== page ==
Is Ben Graham Security Analysis Dead?

Few realize that Ben Graham, the father of security analysis, eventually embraced efficient markets. Why did the man who literally wrote the book on investing throw it all away at the end of his life?

If you’re a value investor, or have already requested a free net net stock checklist, you’ve undoubtedly heard of the father of value investing himself, Benjamin Graham. Most investors come to Graham through the writings of Warren Buffett, and for good reason. Buffett has continuously called Graham the biggest investing influence in his life, so it’s only natural to pay homage to the legendary teacher.

But Graham was also a legendary investor and prolific writer, producing two of the best investment books books ever written: Security Analysis and the Intelligent Investor. Both went on to become long running series.

What many value investors are less aware of, however, is that in one of the last seminars given before his death, Graham actually rejected the idea that detailed security analysis added much value. Those comments were made available in an article titled “A Conversation With Benjamin Graham,” published in the Financial Analyst Journal, and are definitely surprising given Graham’s focus on dissecting a firm’s financial statements to uncover superior value investment opportunities.

What exactly did he mean? What changed?

The Death of Security Analysis

The first thing you should recognize is that Graham still favoured buying common stocks as part of an investment portfolio. In his words,

"[The] investment value and average market price [of common stocks] tend to increase irregularly but persistently over the decades, as their net worth builds up through the reinvestment of undistributed earnings--incidentally, with no clear-cut plus or minus response to inflation.”

A decent assessment of stocks in general, and it’s easy to see why. Given that stocks provide, on average, a higher average return than pretty much any other asset class, Graham was well justified in his assessment.

But while Graham liked the idea of buying stocks, he also revealed a decided shift on how he viewed the practical use of detailed analysis. In his words,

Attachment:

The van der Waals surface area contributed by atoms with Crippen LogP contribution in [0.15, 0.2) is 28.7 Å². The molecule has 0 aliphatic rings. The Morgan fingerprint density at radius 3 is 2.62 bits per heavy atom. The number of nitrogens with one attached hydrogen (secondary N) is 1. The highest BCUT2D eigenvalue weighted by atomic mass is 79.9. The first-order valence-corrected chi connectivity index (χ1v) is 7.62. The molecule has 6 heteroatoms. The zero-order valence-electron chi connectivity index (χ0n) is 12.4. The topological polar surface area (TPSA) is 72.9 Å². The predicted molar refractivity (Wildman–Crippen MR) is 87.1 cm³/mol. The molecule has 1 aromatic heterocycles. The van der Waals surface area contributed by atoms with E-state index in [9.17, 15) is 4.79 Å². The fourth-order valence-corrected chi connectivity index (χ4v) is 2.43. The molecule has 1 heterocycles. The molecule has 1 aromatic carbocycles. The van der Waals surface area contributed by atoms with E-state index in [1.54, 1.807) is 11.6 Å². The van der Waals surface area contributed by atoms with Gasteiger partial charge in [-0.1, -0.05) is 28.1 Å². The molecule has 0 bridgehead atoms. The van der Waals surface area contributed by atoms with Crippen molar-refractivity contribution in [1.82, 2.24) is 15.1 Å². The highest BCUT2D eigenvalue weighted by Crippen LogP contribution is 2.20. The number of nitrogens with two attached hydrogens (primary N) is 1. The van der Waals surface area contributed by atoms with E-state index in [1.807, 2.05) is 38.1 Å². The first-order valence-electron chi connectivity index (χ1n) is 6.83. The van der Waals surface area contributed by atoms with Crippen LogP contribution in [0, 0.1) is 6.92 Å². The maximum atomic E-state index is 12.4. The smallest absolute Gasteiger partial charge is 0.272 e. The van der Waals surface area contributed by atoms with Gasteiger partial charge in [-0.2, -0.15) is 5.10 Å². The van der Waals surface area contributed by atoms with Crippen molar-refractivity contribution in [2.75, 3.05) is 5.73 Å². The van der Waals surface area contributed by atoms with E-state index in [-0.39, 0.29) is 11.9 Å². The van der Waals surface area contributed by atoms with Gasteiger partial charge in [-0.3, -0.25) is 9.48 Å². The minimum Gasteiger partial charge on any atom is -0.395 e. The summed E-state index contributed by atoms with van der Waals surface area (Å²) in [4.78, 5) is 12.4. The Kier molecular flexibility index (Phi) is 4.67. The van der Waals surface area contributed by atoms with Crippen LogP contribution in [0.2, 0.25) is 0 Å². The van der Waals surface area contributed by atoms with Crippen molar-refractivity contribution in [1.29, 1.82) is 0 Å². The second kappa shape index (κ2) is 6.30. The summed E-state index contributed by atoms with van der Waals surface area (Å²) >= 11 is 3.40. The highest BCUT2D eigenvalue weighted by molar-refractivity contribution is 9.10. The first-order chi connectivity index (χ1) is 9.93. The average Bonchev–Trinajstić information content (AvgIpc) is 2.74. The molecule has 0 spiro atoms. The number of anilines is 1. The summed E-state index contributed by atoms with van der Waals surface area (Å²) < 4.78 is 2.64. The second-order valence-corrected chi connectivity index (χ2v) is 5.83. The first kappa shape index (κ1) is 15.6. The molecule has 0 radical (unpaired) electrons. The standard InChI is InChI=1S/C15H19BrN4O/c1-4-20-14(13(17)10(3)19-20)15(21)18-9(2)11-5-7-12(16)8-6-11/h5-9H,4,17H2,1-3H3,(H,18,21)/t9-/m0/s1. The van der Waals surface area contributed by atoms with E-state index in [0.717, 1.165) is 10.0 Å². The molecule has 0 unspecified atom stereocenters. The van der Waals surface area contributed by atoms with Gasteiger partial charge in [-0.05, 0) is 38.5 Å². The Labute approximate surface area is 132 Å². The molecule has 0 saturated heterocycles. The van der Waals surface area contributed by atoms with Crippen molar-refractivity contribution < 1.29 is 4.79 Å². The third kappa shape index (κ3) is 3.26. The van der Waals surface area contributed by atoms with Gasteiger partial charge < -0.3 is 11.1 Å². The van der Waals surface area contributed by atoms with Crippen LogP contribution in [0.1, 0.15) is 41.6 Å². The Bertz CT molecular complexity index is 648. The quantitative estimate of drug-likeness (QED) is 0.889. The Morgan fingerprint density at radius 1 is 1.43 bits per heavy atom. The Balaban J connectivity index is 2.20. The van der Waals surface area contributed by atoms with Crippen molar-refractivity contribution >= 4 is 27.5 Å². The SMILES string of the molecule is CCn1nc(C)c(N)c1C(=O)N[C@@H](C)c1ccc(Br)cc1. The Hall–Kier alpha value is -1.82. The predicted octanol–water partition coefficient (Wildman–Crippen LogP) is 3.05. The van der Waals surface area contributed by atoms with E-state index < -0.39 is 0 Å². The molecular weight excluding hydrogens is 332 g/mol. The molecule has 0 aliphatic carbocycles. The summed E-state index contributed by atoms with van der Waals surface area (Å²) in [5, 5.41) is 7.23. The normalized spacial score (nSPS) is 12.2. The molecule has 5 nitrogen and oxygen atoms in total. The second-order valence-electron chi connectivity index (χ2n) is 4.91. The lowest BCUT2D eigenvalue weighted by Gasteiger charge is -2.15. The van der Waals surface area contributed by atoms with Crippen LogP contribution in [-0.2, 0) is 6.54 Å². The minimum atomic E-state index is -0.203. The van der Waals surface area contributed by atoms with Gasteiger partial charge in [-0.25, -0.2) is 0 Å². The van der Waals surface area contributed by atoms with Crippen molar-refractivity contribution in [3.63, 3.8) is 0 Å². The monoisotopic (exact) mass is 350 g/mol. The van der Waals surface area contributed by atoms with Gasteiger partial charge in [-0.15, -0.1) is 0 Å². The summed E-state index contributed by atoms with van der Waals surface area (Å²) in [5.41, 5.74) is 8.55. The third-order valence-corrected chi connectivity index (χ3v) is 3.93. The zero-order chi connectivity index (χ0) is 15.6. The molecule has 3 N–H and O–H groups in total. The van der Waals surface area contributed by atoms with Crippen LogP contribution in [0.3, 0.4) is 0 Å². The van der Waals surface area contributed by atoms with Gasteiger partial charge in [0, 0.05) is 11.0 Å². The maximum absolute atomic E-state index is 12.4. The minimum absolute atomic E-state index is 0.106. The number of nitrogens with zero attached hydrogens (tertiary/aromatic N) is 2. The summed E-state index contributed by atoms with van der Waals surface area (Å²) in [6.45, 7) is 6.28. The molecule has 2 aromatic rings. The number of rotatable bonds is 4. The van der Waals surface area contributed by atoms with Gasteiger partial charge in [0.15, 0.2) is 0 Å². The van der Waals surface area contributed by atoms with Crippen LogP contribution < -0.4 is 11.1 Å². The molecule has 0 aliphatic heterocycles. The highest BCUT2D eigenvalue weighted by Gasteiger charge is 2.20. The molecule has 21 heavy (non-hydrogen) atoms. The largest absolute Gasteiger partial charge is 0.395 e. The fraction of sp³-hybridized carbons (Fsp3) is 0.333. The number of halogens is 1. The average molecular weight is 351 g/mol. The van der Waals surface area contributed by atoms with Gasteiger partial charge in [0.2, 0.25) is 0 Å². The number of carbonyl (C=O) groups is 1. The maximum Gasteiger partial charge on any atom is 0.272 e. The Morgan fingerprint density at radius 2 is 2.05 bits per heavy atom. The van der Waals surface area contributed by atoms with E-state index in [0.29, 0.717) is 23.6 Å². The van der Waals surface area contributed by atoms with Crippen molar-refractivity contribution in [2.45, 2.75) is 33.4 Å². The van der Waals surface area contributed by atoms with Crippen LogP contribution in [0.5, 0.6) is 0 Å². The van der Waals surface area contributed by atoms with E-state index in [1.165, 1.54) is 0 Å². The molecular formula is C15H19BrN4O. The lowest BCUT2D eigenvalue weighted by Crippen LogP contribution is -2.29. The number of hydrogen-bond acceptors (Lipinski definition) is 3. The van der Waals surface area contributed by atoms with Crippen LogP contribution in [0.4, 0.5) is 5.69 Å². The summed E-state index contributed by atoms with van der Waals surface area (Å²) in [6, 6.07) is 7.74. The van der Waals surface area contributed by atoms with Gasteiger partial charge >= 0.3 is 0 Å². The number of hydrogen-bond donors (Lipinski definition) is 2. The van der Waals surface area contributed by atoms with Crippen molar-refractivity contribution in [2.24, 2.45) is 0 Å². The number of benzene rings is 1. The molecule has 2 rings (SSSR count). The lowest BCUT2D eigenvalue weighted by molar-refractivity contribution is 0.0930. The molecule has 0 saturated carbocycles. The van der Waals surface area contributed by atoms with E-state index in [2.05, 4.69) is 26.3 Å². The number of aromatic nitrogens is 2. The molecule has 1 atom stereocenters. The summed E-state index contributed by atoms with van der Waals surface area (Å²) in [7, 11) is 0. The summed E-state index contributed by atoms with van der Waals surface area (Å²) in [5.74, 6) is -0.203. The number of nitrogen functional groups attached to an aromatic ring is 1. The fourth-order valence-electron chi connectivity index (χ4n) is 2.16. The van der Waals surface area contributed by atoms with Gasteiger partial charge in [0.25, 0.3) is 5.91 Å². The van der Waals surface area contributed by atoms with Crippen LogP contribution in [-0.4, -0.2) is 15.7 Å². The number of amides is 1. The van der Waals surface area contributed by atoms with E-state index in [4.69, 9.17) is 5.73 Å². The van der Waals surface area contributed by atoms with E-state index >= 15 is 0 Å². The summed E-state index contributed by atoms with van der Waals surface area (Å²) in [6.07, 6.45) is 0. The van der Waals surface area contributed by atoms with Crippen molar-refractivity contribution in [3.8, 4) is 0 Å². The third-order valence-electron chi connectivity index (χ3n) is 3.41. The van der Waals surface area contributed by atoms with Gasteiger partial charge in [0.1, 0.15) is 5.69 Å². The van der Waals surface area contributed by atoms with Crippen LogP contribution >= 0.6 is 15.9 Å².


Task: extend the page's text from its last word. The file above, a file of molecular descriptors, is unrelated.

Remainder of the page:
“I am no longer an advocate of elaborate techniques of security analysis in order to find superior value opportunities. This was a rewarding activity, say, 40 years ago, when our textbook "Graham and Dodd" was first published; but the situation has changed a great deal since then. In the old days any well-trained security analyst could do a good professional job of selecting undervalued issues through detailed studies; but in the light of the enormous amount of research now being carried on, I doubt whether in most cases such extensive efforts will generate sufficiently superior selections to justify their cost. To that very limited extent I'm on the side of the "efficient market" school of thought now generally accepted by the professors.”

It’s shocking that Graham could be seen on the side of the efficient market crowd, given that he based his career on the ability of individual investors to make above average returns using his value investing techniques.

When it came to institutional investors in general, Graham described another devastating handicap.

“…institutions have a relatively small field of common stocks to choose from--say 300 to 400 huge corporations--and they are constrained more or less to concentrate their research and decisions on this much over-analyzed group.”

Give the ocean of analysts and mutual funds that are now choking the investment world, if Graham was right in 1976 when he made those remarks, things have only gotten worse. Yet, a number value investors have forged great track records since 1976, suggesting another path to great returns.

Ben Graham’s New Path Forward

Graham spent a lot of his investing life learning about securities and studying a wide range of investing strategies. It should be no surprise that Ben Graham’s shift towards believing in efficient markets still left open the possibility for great investment success.

“…the typical investor has a great advantage over the large institutions.

………most individuals can choose at any time among some 3000 issues listed in the Standard & Poor's Monthly Stock Guide. Following a wide variety of approaches and preferences, the individual investor should at all times be able to locate at least one per cent of the total list--say, 30 issues or more--that offer attractive buying opportunities”

Professional investors often have to manage billions of dollars in a single fund, and most funds are well over $100 Million USD. Because of that, these managers only ever have a small pool of stocks to pick from. In comparison, individual investors can choose among far more investments, including the stocks of tiny companies that professional investors just can’t touch. This means that small private investors face much lower competition if they stick to small, mirco, and nano cap stocks.